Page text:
Harvesting of turnip
Turnip is a fast-growing vegetable that multiplies and will be ready for harvest within two months. Turnip is that they should not allow growing big enough as they become woody and bitter tasting. The variety and your growing condition decide the actual time for harvesting a turnip root. It would be best to cut the outer leaves an inch for a better harvest, and they will grow back quickly. You have to be careful while harvesting; don’t cut too many outer leaves as it becomes the reason for their slow root growth.
Turnips are best grown in winter with a temperature between 60 and 65. Turnips will not grow well, and their flavor will suffer If the temperature exceeds 80. It would be best to use a garden hand fork to lift the soil around the roots and make sure it is dry when you pull the turnips. After that, you will take them inside to wash them in your sink. Wash them with a damp paper towel or a dry one. Moreover, you have multiple ways to store your turnips, and you would cook the turnips down until they were soft and mushy. While storing, keep in mind that hold them in a proper amount that you would want to eat them in.
Varieties of turnip
It always becomes fun to grow new crops in your garden every season and see which one of them gives an enchanting view to your garden. Turnips are closely related to cabbage, mustard, and kale. A crop seeded in late summer is sweeter and more tender than a spring crop and has fewer pests problems. Turnips grow for their roots as well as for their green leaves. Roots are a rich source of vitamin C, and leaves are a rich source of vitamin A. They can be white, yellow, golden, and bitter as radishes or smooth and creamy, almost like an apple.
Baby bunch turnips
Baby bunch turnip offers a delicate, mild flower, somewhere between a crisp radish and a tart apple. They are delightful and creamy, can be eaten raw, and are lovely on salad.
This has become most of our favorite turnip. Baby turnips are made up of edible stems, roots, and leaves. It has a similar but slightly milder taste and texture than radishes. Baby bunch turnips are available year-round, especially in the peak season October through March. Common turnips are harvested young, but baby turnips are a similar turnips variety that will never reach an enormous turnip.
Baby turnip can be transformed into soups and gratins, and their tender leaves can be used as a bitter green in salads.
While lady turnip
A beautiful globe-shaped turnip with crisp white flesh has smooth and milk-white skin.
The greens are very nutritious and full of protein. It can be prepared fresh and can freeze for later use.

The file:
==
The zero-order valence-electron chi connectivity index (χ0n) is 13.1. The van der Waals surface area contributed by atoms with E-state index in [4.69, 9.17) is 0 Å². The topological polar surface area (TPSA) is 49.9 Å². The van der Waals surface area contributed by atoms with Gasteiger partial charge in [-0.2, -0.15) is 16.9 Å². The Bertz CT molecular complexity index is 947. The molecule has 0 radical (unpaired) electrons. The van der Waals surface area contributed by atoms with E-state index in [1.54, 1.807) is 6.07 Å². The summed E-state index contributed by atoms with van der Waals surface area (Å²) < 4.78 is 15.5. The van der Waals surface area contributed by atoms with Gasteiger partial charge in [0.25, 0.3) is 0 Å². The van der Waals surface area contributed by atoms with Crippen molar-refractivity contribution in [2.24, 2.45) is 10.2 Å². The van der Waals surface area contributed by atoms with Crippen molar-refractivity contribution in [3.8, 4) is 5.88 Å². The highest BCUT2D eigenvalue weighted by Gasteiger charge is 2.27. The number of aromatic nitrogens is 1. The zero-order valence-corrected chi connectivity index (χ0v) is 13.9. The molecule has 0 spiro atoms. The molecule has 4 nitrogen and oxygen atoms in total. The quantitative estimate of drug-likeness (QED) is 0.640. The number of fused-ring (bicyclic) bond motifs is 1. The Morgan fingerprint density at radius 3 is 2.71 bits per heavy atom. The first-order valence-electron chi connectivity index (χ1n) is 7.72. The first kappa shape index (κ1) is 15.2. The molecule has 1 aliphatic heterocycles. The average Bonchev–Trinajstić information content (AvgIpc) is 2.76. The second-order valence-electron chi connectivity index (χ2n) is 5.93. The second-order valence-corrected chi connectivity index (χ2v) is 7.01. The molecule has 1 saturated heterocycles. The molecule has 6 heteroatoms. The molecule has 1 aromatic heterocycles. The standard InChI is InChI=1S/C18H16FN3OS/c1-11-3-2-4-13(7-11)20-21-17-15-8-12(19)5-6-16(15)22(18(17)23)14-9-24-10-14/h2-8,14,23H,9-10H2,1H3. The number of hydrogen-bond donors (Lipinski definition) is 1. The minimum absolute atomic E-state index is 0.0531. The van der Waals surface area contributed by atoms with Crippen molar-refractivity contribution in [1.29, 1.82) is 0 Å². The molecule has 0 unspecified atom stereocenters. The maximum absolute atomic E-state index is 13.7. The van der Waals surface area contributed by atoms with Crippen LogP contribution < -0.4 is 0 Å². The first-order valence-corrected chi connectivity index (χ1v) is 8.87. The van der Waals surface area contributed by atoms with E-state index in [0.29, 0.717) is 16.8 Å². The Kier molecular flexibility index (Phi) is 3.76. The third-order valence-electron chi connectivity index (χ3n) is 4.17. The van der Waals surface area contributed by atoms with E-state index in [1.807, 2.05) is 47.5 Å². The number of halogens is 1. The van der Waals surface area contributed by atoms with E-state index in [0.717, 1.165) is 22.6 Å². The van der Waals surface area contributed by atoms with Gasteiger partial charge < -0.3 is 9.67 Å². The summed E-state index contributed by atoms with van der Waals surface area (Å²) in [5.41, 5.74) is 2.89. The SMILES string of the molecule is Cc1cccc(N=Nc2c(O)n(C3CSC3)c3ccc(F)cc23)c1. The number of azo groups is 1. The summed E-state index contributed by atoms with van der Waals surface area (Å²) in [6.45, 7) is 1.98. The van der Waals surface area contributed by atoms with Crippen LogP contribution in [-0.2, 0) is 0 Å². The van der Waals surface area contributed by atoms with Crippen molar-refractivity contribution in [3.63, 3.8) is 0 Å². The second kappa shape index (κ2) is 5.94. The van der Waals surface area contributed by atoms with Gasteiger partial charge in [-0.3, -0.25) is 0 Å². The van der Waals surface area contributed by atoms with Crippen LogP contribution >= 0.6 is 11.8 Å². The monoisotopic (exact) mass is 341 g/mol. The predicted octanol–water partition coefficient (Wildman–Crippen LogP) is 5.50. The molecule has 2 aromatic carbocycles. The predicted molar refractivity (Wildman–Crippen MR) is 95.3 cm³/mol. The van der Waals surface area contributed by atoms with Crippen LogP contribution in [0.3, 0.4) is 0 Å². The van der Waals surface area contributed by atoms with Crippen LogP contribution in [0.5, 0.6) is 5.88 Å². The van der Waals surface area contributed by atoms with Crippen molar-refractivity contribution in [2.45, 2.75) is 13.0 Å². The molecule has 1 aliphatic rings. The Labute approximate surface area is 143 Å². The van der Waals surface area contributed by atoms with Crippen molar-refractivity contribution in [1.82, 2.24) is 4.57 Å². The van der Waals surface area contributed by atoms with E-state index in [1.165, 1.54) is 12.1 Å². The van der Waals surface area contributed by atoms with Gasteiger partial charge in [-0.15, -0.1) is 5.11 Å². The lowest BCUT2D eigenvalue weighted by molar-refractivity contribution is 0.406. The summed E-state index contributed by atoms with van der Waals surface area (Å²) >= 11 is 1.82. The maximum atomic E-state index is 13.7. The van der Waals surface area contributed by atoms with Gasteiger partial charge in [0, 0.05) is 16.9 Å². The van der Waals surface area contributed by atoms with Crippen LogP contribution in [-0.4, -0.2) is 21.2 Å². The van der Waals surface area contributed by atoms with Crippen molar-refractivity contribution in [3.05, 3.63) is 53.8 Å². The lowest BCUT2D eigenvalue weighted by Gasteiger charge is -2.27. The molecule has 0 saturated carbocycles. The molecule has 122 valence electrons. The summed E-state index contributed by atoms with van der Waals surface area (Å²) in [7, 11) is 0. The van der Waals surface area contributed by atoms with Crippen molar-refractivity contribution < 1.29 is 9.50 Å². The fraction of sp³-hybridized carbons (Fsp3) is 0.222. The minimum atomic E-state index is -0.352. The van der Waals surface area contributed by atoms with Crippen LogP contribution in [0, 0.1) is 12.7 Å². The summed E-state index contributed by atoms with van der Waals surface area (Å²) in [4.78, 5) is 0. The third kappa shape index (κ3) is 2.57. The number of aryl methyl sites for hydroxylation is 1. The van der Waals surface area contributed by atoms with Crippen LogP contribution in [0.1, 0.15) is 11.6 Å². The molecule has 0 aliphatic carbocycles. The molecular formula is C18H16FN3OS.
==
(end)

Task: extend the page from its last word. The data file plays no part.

It would be best if you plant your turnip in a reliably sunny spot, away from trees and close to the water source. To check water moisture, use your finger or a trowel to dig and examine the soil. If the first 2-4 inches of soil is dry, it is time to water your plants. This plant prefers fertile, well-drained soil and cooler temperature. You can harvest turnips when they are around 2-3 inches for the best quality and tenderness.
Gold ball turnip
Gold ball turnip is one of the best late cropping turnip varieties available in the autumn season. It maintains an excellent mild, nutty, and firm texture well into the winter without becoming woody.
The gold ball turnip has been long noted for its slightly sweet and smooth flavor with an aftertaste of almond. It has a golden yellow interior.
Patience is crucial in this turnip variety as it germinates slower than other varieties, but the wait is well worth the effort of 65 days.
It has a sweet, mellow, and smooth flavor. At maturity, it is about the size of a small ball. It will be the most mellow tasting if harvested at half its mature size like other turnips.
Tokyo cross turnip
Tokyo cross turnip is a fast-maturing variety resistant to bolting and can be harvested at any stage, with small or large size roots. Their seeds are quick and easy to grow.
These turnips have a perfect globe shape with smooth skin and sweet, crisp flesh. Sow regularly through the spring, summer, and autumn seasons to get a continuous supply through its growing season.
You must control your Tokyo cross turnips from weeds by cultivating them often or using them as mulch to prevent their seeds from germinating. Avoid disturbing the soil around the plant when weeding.
White egg turnip
White egg turnip is an excellent variety for bunching, with nearly round roots and white. It is a fast-growing turnip variety in southern areas. Egg-shaped seeds that grow partly above ground.
Its roots have white flesh and mild flavor that’s extensively consumed raw and cooked. Turnip makes a great addition to salad mixes and provides the perfect crisp and bite.
You can direct-seeded turnips in rich, intensely worked soil and full sun for best results. Harvest greens as soon as they reach the eating size; harvest only 2-3 leaves per root. You can store them for future use, cut the top down to 1/2 inches and store them in a cool, dark place without washing off the dirt. The flavor of turnips will increase their intensity as they keep in a cooler.
Nutritional value of Turnips
Turnips are root vegetables packed with vitamins and nutrients, and they have many uses in the kitchen. When grown as a border point near a sidewalk or flower bed, the plant also has an ornamental value before and after planting. Change your soil with nutrient-rich fertilizers to get the most significant and tastiest turnips in your home garden this year. The good thing about turnips is that they can germinate within a few days. You can enjoy their bright greens within a month. Turnips make an excellent addition to soups and stews, and they can be eaten raw, baked, boiled, roasted, or mashed. You prepare turnips like you prepare carrots and enjoy them.
Therefore, you can grow nutrients enriched vegetables in any season but most often not in the hot season. Turnips have different varieties to succeed in any climate around the globe but to prepare soil carefully. Hence, it would help if you cared about turnips considering pests and their remedies.